NIKE EXEC: 'We've elevated the Amazon experience'

Nike Code ConferenceKeith MacDonald for Vox MediaHeidi O’Neill, Nike’s president of direct-to-consumer business, speaking at the Code Commerce conference on September 13.

Earlier this year, Nike announced it would begin selling products on Amazon for the first time ever.

Nike resisted selling on Amazon for years.

Nike keeps its image — both online and off — very tightly controlled, and it reportedly decided to make the change in order to get better control over how the brand appears on Amazon, according to a report by the Wall Street Journal.

Nike products sold on Amazon were previously listed by third-party sellers, which had led to chaos on the ecommerce site.

Nike products listed on Amazon tended to be a mishmash of different price points and product classes, with the same sneakers costing different amounts for no reason other than the seller deciding to list them for that amount. This understandably causes confusion to the customer, even if they’re just browsing.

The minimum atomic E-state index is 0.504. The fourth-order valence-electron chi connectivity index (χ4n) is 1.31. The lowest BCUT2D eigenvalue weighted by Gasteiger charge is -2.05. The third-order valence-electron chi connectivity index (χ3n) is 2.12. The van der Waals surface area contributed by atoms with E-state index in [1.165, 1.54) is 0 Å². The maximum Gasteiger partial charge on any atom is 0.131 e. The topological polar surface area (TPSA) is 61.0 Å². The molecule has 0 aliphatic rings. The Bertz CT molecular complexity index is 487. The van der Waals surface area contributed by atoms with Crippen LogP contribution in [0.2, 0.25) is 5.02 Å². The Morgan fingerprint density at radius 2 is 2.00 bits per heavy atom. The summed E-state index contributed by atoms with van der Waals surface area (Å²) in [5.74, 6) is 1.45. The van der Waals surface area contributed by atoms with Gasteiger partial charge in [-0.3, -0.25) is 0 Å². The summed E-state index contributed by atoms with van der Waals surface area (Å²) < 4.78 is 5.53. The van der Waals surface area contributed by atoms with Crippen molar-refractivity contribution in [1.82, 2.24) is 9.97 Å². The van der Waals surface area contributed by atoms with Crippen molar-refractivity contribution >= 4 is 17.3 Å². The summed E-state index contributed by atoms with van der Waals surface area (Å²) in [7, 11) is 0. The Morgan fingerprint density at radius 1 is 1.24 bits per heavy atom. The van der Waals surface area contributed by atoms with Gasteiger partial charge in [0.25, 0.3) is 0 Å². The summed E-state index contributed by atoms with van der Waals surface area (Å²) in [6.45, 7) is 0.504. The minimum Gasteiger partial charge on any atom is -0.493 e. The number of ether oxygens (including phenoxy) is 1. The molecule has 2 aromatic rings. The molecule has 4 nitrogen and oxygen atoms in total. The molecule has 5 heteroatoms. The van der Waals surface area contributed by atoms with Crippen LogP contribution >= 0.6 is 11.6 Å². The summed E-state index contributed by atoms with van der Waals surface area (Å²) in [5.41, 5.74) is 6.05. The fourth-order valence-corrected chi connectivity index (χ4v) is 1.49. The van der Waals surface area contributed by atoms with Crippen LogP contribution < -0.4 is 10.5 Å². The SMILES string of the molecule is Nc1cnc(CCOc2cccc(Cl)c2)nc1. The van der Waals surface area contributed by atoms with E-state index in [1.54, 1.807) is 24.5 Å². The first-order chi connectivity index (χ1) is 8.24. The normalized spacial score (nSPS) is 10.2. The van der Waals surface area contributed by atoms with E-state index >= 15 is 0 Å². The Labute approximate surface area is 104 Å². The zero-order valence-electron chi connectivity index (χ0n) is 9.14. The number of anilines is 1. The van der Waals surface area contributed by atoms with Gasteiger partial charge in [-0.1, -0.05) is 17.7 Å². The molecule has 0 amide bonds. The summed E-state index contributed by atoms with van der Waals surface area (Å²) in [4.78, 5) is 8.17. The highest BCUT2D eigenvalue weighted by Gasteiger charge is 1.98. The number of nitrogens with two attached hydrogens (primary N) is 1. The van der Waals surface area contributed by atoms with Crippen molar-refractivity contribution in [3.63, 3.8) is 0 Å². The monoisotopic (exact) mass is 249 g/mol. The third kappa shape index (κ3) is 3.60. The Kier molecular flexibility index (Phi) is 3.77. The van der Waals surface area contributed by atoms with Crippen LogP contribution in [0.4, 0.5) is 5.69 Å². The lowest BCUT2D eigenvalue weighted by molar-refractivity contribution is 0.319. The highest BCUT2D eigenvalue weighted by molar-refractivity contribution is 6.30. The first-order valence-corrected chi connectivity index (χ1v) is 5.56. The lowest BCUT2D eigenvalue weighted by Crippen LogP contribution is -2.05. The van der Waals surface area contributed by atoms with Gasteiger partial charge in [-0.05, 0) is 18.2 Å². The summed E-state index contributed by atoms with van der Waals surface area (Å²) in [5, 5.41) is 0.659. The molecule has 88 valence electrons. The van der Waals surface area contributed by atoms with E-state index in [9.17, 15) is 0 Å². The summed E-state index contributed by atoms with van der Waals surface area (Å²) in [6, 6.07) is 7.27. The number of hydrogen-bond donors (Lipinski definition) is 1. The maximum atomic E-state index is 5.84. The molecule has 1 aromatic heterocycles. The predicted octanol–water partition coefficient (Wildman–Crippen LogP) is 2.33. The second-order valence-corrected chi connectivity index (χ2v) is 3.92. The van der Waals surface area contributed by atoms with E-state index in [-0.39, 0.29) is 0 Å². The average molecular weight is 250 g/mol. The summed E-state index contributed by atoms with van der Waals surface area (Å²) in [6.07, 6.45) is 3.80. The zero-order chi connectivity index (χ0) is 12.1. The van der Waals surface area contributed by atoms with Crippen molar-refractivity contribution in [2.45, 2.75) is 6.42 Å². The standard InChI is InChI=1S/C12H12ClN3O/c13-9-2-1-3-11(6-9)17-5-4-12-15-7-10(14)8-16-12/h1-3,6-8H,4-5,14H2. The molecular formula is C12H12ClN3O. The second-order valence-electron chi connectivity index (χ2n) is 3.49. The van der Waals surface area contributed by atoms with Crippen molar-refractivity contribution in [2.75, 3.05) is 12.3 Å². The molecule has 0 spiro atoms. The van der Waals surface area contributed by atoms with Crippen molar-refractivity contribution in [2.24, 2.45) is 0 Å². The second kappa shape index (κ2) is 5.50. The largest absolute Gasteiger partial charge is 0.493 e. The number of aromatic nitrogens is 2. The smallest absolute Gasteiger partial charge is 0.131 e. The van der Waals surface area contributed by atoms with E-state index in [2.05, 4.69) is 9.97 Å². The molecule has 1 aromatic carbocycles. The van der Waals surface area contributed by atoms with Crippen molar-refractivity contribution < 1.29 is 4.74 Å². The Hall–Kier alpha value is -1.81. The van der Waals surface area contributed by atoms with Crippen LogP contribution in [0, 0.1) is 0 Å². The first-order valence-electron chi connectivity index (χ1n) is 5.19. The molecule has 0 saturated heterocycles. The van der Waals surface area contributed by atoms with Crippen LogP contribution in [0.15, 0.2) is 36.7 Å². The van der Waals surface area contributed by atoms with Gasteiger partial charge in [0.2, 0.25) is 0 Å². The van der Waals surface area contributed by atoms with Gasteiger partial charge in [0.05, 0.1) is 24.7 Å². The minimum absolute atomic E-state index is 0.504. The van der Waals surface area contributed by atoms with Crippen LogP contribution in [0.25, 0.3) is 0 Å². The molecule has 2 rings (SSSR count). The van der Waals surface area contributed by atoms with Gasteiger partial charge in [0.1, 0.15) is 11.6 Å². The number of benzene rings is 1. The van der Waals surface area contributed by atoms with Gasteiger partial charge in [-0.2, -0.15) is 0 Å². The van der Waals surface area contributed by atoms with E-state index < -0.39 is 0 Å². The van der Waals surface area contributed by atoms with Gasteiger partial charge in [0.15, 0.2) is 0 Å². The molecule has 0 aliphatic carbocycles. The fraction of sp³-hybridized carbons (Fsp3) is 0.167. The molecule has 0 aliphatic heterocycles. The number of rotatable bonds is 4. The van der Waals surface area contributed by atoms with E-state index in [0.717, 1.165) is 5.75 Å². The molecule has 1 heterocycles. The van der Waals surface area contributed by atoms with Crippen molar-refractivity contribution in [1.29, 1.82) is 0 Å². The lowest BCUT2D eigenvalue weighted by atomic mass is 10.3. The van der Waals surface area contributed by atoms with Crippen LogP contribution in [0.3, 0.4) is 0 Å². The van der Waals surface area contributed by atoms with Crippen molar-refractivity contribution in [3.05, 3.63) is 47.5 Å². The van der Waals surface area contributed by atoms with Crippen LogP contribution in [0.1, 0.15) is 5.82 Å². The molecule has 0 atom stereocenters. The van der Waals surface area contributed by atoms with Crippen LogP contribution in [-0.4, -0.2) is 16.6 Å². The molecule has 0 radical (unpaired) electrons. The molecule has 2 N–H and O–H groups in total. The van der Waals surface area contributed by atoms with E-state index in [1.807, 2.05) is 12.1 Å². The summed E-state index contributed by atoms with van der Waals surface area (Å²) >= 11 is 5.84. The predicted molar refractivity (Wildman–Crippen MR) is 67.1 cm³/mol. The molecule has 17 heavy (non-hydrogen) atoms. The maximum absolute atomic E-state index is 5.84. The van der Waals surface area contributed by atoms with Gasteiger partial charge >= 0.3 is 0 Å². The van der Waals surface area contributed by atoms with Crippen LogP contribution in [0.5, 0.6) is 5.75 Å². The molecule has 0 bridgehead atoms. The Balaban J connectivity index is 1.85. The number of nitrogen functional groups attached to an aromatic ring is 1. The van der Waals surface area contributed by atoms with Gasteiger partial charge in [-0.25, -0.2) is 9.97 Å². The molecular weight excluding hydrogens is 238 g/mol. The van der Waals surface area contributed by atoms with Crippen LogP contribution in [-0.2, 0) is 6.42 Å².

Nike wanted Amazon to crack down on these third-party sellers who list products bought elsewhere, possibly purchased with bots and resold at multiples higher than retail.

“We’ve elevated the Amazon experience,” Heidi O’Neill, Nike’s president of direct-to-consumer business, said during a panel at Recode’s Code Commerce on Wednesday. “That is both through the lens of the reseller as well as how they experience the Nike brand.”

O’Neil told the conference that their deal has been successful at reducing the number of resellers on Amazon, though Nike has not yet begun selling directly on the ecommerce site.

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